Chapter

O Brave New World? The Union of England and Scotland in 1603

Jenny Wormald

in Anglo-Scottish Relations from 1603 to 1900

Published by British Academy

Published in print December 2005 | ISBN: 9780197263303
Published online February 2012 | e-ISBN: 9780191734137 | DOI: http://dx.doi.org/10.5871/bacad/9780197263303.003.0002

Series: Proceedings of the British Academy

O Brave New World? The Union of England and Scotland in 1603

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This chapter discusses the drama and tension of the accession, and the history of the Union of the Crowns in the lifetime of James. James VI was proclaimed King of England when Elizabeth died. It was ruthlessly silent about James' Anglo-Scottish ancestry. But what James VI had inherited from his Stuart ancestors, most notably James IV and the even more effective James V, was a lofty vision of the diplomatic importance of the King of Scots and his ability to have an impact on other European countries. In 1603, the brutal fact was that the Scots and the English disliked one another intensely. The theme of Anglo-Scottish hostility is briefly outlined. The Union of 1603 did have a profound impact on his style of kingship. It was also noted that the dearth of Tudor heirs contributed to the absolute problem of finding different kings for England and Scotland. When celebrating the fourth centenary of that momentous event, the toast was certainly to King James.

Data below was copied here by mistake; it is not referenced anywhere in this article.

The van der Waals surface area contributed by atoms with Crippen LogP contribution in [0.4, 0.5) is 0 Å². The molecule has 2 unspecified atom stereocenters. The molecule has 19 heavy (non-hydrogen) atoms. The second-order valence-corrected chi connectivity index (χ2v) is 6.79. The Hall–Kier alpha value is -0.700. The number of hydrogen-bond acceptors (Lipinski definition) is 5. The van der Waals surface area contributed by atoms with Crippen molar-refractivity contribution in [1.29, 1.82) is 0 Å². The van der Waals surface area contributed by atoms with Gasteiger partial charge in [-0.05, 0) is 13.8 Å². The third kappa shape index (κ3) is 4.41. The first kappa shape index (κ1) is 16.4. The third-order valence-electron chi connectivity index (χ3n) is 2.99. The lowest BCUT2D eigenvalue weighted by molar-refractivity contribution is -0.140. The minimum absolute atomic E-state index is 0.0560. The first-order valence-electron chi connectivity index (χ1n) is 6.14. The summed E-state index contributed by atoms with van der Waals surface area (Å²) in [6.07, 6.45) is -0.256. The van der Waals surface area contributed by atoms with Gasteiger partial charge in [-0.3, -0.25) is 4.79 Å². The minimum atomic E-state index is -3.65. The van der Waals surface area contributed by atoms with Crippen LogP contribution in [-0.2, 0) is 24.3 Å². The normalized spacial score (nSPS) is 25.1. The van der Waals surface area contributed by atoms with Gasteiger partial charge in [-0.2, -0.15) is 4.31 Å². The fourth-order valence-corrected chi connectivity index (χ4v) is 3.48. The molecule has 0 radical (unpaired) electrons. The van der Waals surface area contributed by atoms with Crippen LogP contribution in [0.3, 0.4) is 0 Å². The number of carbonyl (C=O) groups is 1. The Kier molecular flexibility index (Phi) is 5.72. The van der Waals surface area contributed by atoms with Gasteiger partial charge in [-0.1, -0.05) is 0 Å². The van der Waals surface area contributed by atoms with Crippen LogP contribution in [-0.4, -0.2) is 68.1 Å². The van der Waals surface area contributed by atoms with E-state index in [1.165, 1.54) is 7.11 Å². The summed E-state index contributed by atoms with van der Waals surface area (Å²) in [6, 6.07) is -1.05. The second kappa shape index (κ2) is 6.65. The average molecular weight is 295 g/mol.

Keywords: James VI; Elizabeth I; Tudor heirs; Union

Chapter.  11262 words. 

Subjects: Modern History (1700 to 1945)

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